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Autophagy. 2008 Aug;4(6):841-3. Epub 2008 Jul 15.

Regulation of ER stress-induced macroautophagy by protein kinase C.

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Department of Biological Chemistry, University of Michigan Medical School, Ann Arbor, Michigan 48109-0650, USA.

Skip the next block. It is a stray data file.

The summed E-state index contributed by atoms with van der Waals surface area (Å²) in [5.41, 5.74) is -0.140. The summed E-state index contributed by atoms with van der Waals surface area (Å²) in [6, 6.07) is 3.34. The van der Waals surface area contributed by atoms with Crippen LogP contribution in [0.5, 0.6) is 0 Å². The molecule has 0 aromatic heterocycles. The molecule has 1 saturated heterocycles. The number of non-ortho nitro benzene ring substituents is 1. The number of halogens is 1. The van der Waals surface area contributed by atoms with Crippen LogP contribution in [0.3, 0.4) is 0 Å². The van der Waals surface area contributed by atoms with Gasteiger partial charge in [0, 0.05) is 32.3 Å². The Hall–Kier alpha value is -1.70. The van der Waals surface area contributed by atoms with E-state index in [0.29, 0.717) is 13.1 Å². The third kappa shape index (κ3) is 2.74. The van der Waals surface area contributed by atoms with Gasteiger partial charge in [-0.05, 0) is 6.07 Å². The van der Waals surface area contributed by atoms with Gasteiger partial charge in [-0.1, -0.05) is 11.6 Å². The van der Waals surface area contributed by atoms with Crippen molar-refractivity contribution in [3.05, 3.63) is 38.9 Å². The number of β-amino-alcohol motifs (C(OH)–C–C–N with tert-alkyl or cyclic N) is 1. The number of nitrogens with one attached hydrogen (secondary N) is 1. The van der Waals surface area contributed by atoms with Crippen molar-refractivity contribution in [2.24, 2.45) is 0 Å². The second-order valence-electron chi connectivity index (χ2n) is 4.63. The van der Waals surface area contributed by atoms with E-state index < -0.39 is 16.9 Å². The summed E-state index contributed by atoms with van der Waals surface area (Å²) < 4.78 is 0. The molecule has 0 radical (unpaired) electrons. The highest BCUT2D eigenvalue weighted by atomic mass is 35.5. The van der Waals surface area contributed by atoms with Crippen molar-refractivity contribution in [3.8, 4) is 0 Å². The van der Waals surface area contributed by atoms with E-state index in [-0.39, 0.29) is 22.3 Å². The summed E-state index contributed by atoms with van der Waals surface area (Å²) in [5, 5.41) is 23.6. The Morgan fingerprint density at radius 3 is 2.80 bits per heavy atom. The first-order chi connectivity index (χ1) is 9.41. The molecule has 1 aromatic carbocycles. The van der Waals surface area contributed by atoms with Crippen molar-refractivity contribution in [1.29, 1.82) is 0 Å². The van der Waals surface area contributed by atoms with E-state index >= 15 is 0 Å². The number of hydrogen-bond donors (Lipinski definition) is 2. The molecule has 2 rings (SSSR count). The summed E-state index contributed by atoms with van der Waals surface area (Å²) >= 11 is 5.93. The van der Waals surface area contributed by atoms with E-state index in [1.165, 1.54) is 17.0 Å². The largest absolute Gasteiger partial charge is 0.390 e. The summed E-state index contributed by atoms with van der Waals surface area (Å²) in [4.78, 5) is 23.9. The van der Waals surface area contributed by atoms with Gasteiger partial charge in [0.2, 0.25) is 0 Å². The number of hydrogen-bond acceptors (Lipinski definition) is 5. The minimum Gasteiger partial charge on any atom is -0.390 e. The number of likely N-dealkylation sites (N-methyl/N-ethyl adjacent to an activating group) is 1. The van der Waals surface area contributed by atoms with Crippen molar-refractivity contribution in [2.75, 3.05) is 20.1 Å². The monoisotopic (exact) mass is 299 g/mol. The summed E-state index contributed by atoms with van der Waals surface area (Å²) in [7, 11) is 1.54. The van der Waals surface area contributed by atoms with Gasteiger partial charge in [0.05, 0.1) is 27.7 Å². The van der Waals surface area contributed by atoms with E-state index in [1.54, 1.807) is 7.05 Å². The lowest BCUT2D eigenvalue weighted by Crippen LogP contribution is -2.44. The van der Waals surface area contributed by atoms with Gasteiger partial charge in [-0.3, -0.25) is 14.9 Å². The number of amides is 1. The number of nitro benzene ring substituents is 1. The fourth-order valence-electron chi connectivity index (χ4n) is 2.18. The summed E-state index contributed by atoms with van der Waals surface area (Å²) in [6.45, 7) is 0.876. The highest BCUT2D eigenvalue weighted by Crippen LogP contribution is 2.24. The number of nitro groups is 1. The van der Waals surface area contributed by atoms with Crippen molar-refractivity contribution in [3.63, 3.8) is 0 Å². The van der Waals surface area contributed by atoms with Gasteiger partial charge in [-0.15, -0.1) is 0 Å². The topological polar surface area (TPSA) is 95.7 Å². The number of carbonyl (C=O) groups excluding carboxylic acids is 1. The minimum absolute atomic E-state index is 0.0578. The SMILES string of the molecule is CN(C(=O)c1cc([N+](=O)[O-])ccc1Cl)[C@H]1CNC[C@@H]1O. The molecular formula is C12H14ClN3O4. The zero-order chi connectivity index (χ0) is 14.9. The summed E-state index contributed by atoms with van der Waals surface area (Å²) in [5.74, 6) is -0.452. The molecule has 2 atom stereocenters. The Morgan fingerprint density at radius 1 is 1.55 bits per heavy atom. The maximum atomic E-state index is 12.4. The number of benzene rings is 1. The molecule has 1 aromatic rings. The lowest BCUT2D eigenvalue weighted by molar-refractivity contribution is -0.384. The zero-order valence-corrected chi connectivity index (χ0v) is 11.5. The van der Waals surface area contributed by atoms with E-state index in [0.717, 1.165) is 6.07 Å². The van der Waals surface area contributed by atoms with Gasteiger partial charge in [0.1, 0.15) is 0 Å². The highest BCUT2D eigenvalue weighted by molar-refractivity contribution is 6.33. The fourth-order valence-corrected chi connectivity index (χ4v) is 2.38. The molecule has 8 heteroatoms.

The endoplasmic reticulum (ER) is the primary site for folding and quality control for proteins destined to the cell surface and intracellular organelles. A variety of cellular insults alter ER homeostasis to disrupt protein folding, cause the accumulation of misfolded proteins, and activate an autophagic response. However, the molecular signaling pathways required for ER stress-induced autophagy are largely unknown. Recently, we discovered that a novel-type protein kinase C family member (PKCtheta) is required for ER stress-induced autophagy. We show that ER stress, in a Ca(2+)-dependent manner, induces PKCtheta phosphorylation within the activation loop and localization with LC3-II in punctate cytoplasmic structures. Pharmacological inhibition, siRNA-mediated knockdown, or transdominant-negative mutant expression of PKCtheta block the ER stress-induced autophagic response. PKCtheta activation is not required for autophagy induced by amino acid starvation, and PKCtheta activation in response to ER stress does not require either the mTOR kinase or the unfolded protein response signaling pathways. Herein, we review and discuss the significance of these findings with respect to regulation of autophagy in response to ER stress.

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